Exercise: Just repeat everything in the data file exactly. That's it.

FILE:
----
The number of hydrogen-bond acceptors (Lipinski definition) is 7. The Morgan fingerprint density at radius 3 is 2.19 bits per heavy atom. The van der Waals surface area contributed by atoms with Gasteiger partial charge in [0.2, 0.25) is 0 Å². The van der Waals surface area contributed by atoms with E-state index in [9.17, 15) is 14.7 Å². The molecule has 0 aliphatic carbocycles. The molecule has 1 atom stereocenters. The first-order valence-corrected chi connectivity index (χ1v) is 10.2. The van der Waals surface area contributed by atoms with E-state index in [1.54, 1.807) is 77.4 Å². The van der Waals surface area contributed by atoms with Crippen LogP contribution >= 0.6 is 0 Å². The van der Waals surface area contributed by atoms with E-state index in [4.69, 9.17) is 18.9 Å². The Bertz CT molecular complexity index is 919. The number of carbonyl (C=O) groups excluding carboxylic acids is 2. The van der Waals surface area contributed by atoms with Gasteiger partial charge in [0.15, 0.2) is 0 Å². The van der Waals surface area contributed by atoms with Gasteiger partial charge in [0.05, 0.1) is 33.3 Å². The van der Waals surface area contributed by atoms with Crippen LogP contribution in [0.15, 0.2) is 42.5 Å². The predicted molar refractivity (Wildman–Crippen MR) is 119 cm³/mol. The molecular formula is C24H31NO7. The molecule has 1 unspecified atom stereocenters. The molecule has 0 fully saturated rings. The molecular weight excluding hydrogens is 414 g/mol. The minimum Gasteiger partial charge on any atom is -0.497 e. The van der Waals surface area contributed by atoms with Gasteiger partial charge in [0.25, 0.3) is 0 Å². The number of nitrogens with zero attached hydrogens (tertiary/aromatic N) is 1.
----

The number of hydrogen-bond acceptors (Lipinski definition) is 7. The Morgan fingerprint density at radius 3 is 2.19 bits per heavy atom. The van der Waals surface area contributed by atoms with Gasteiger partial charge in [0.2, 0.25) is 0 Å². The van der Waals surface area contributed by atoms with E-state index in [9.17, 15) is 14.7 Å². The molecule has 0 aliphatic carbocycles. The molecule has 1 atom stereocenters. The first-order valence-corrected chi connectivity index (χ1v) is 10.2. The van der Waals surface area contributed by atoms with E-state index in [1.54, 1.807) is 77.4 Å². The van der Waals surface area contributed by atoms with Crippen LogP contribution >= 0.6 is 0 Å². The van der Waals surface area contributed by atoms with E-state index in [4.69, 9.17) is 18.9 Å². The Bertz CT molecular complexity index is 919. The number of carbonyl (C=O) groups excluding carboxylic acids is 2. The van der Waals surface area contributed by atoms with Gasteiger partial charge in [0.15, 0.2) is 0 Å². The van der Waals surface area contributed by atoms with Gasteiger partial charge in [0.05, 0.1) is 33.3 Å². The van der Waals surface area contributed by atoms with Crippen LogP contribution in [0.15, 0.2) is 42.5 Å². The predicted molar refractivity (Wildman–Crippen MR) is 119 cm³/mol. The molecular formula is C24H31NO7. The molecule has 1 unspecified atom stereocenters. The molecule has 0 fully saturated rings. The molecular weight excluding hydrogens is 414 g/mol. The minimum Gasteiger partial charge on any atom is -0.497 e. The van der Waals surface area contributed by atoms with Gasteiger partial charge in [0.25, 0.3) is 0 Å². The number of nitrogens with zero attached hydrogens (tertiary/aromatic N) is 1.